Some things have struck me funny lately. These have turned out chiefly to concern the animal kingdom. As in the case of all incongruences or paradoxes, there is an element of inherent humor in them. In this blog, I thought I would consider a slender swath of them, offering a few of my own trifling thoughts in a rolling commentary.
I am not a native Texan, and thus I still find myself observing features of this state as if I were but a visitor here. It is not the case, of course, that my own state, which boasts to be the birthplace of America’s current vice president, doesn’t have a claim on various and sundry oddities. But still, I come from there—I was born less than twenty miles from Mr. Biden’s birthplace—so I leave aside Pennsylvania’s claim on nutty people or implausible things. Rather, I note here that birds in Texas, particularly those blackbirds known as grackles, congregate in intersections, perched high on wires or in a tree that is near the intersection or even upon the traffic signal. Nowadays, a solitary grackle will even perch on the personal-space-invading camera that (I suppose) either records those impatient people who barge dangerously through red lights or controls the flow of traffic, or both.
But none of this is paradoxical per se. Rather, the incongruity, the strangeness of the event of the bird gathering, which is itself arguably weird, even bizarre, to a Pennsylvanian like me, lies in the fact that the birds seem always to be evenly spaced. My wife pointed out recently to me that they seem somehow automatically to know what the proper distance between them should be. And they are talkative. When one espies a grackle in one’s yard, one rarely hears the bird, for it is then normally busy about the task of finding a worm, or picking up some stray piece of straw or a dry weed to be used to build or strengthen its nest. But when the birds are in the intersection, they seem actively to be engaged in conversation, even lively debate. They remind me of men I used to see regularly in Greece drinking thick black coffee out of demitasse cups filled and refilled from shiny bronze ibriks. The birds are like those old men, gathered to talk, to share whatever comes into their minds, maybe even to gripe about the current political situation or the lack of promise that the next round of politicians holds. Like the Greeks, the grackles also like to sit and watch the passersby, of which, when I was in Greece, I was one and now find myself yet again, as I pass swiftly beneath the grackles perched overhead.
But Texan grackles are a lesser paradox—lesser, at least, I would surmise, than the wild parrots of Brooklyn. Apparently, in 1968 several parrots escaped from the Kennedy Airport; now what they were doing in the airport, e.g. if they were about to board a plane —which might be yet another paradox or a playful sort of mis-en-abime (sc. fliers within a flier)—or how they performed their daring escape or what their motive for escape even was, I leave aside, save to say that of course if just one parrot escaped from a cage, there would be no issue here, nothing to speak about, much less to write about. But a gaggle of them? How in the world? In any case, they would seem to have decided to imitate their forebears and to become wild parrots. Now that is odd, because parrots are normally not “wild.” They are highly domesticated, especially (at least before 1968), those that live in Brooklyn. Now one needn’t parse this too much. The fact that Brooklyn has wild parrots at all is amply paradoxical. Are they tougher than the nearby Bowrey parrots? Do they drive the parrots inside the Brooklyn brownstones batty? If they can talk, do they have thick, New York accents?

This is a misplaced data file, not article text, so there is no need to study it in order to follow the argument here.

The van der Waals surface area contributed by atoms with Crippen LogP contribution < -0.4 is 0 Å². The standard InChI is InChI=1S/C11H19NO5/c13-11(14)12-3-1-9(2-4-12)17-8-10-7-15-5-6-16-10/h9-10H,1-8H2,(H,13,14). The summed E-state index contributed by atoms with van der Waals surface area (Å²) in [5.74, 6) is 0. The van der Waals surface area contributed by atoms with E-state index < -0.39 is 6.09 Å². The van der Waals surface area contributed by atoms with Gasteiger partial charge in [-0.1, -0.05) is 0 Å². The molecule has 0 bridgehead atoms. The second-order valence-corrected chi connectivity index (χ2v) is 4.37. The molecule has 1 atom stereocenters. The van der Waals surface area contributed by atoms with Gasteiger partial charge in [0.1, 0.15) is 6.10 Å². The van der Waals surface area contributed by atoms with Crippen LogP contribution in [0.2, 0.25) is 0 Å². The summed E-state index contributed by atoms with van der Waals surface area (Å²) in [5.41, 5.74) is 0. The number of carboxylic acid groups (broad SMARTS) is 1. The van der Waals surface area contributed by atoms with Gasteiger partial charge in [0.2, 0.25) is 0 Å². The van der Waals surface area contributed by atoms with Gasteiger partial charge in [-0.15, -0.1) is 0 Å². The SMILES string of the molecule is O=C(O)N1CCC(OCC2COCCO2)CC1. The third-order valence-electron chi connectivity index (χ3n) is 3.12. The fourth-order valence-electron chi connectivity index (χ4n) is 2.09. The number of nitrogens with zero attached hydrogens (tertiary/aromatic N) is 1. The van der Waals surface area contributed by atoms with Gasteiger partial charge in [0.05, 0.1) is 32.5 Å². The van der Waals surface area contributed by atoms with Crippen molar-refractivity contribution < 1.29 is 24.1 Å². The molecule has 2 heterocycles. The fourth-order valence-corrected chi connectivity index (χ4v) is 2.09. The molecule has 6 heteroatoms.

But the parrots have nothing on orangutans, for such primates are very intelligent, if easily entertained, creatures. Some of them are, it seems, also clairvoyant. Take for example, the orangutan who predicted this year’s Super Bowl winner. Apparently an orangutan by the name of Tuah destroyed a cardboard copy of the Carolina Panther’s logo and then, perhaps to show that he was not a complete Panther hater, kissed lovingly a replica of a Panthers’ helmet, but left untouched any of the paraphernalia appertaining to the Denver Broncos, thus suggesting to officials from Hogle Zoo that, the kiss of the helmet notwithstanding, the Denver Broncos would prevail in the Super Bowl. If only they had won by a Tuah-point conversion.
But the orangutan has nothing on the swans. Swans, like termites, are creatures that mate with one another for life. Now since it is my wife’s birthday this very day, I think I shall end here, for she is graceful like a swan. She hasn’t a long neck like a swan—not that it is short, but it is not precisely swanlike—but she does do yoga and swans seem automatically to do something like yoga, as they are noticeably graceful. And she is that, and gracious, too, indeed, and she even, paradoxically, married me some thirty-five years ago, when she was but a lass, and I, a lad.
So I shall close with this thought—that it is a strange thing that some animals can get right something like mating, a thing that people often do not get right at all. I thank God that the swan of my life chose not to be a wild parrot or a talkative grackle but has been willing to put up with an orangutan-like husband, one who has but rarely picked Super Bowl winners and is rife with bad puns (to wit, “Tuah-point” conversion). In any case, Happy Birthday to you, mon amie. To you dear reader, I offer the perpetual wish for the right kind of paradoxes and other silly things, whether generated by your place of birth, circumstance of work, a trip to the zoo, a park in Brooklyn or a Texan intersection bedecked with nattering birds, to fill your life. Life is full of paradoxes. Enjoy!